Best wishes,
Betty
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rjlittlefield
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PostPosted: Sun Dec 30, 2007 9:03 am    Post subject: Reply with quote

Betty, you have come through again with flying colors! This looks like a "strong toehold" indeed! Thank you, thank you!! Applause Applause Very Happy

--Rik
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Tony T



Joined: 22 Dec 2007
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PostPosted: Sun Dec 30, 2007 9:03 am    Post subject: Reply with quote

Excellent detective work. Only 1 sp. listed in the most recent NA catalogue: A. helix, so I'm quite certain that is it.
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Planapo



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PostPosted: Sun Dec 30, 2007 9:07 am    Post subject: Reply with quote

Always a pleasure to be at your service! Wink Very Happy Very Happy

--Betty
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rjlittlefield
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PostPosted: Sun Dec 30, 2007 9:28 am    Post subject: Reply with quote

And there's a lot of good textual information found by searching for Apterona Washington.

http://cru.cahe.wsu.edu/CEPublications/eb1485/eb1485.html issued by the Washington State University looks like a good starting point. Their range distribution map shows (in 1988) known infestations within 50 miles of both places where I have seen the beast.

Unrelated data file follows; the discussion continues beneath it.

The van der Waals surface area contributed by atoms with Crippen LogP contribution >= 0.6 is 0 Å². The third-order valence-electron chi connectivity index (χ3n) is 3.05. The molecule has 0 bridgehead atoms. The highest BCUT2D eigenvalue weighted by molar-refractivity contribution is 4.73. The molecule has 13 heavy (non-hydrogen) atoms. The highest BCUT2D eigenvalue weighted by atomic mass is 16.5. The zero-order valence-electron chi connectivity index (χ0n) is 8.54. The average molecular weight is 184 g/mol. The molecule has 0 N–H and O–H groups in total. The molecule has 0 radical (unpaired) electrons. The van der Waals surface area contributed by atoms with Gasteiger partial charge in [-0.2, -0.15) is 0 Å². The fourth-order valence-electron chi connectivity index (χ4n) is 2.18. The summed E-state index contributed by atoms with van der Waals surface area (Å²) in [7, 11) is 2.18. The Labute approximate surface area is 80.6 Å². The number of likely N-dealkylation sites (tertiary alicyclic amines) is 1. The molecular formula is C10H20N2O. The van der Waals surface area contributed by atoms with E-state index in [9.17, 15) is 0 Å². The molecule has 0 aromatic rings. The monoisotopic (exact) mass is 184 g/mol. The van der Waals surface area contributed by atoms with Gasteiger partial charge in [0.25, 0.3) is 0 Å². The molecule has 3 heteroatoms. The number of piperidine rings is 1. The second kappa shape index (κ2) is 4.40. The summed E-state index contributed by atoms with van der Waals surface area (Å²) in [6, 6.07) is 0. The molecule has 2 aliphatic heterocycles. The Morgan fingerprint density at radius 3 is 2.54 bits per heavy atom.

That paper notes the fascinating snippet that this moth "is parthenogenetic, which means a female can reproduce without fertilization by the male". It also notes that "Within a couple of weeks the ADULT female appears, looking more like an amorphous sack than a typical moth." Another ref from Michigan State University (here) says "males not known for this species".

It's interesting to note that the third picture at the BugGuide link shows a perfectly normal looking moth, which is a bit of a head-scratcher. But digging down reveals buried in the comments for that picture that this is a different species, "Not related to the bagworm cases."

--Rik

Edit May 20, 2015: The links given above have rotted. Current links are http://ento.psu.edu/extension/factsheets/snailcase-bagworm and https://pubs.wsu.edu/ItemDetail.aspx?ProductID=13611.


Last edited by rjlittlefield on Wed May 20, 2015 12:50 am; edited 1 time in total
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beetleman



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PostPosted: Sun Dec 30, 2007 9:47 am    Post subject: Reply with quote

It looks like a species worth further study Rik. Betty is pretty amazing with her knowledge. The excellent photos help also Wink
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Gordon C. Snelling



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PostPosted: Sun Dec 30, 2007 5:56 pm    Post subject: Reply with quote

Good job Betty.
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Ken Ramos



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PostPosted: Sun Dec 30, 2007 8:26 pm    Post subject: Reply with quote

Well that was pretty neat. Very Happy Congrats and a tip o' the hat to Rik for providing the puzzle and to Betty for being such a terrific sleuth. Wink That caterpillar thing was pretty good too but I just can't imagine having ones face fall off in the dirt. Let alone ending up on a pin in front of Riks camera and ping pong ball set up. Think
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Ken 2014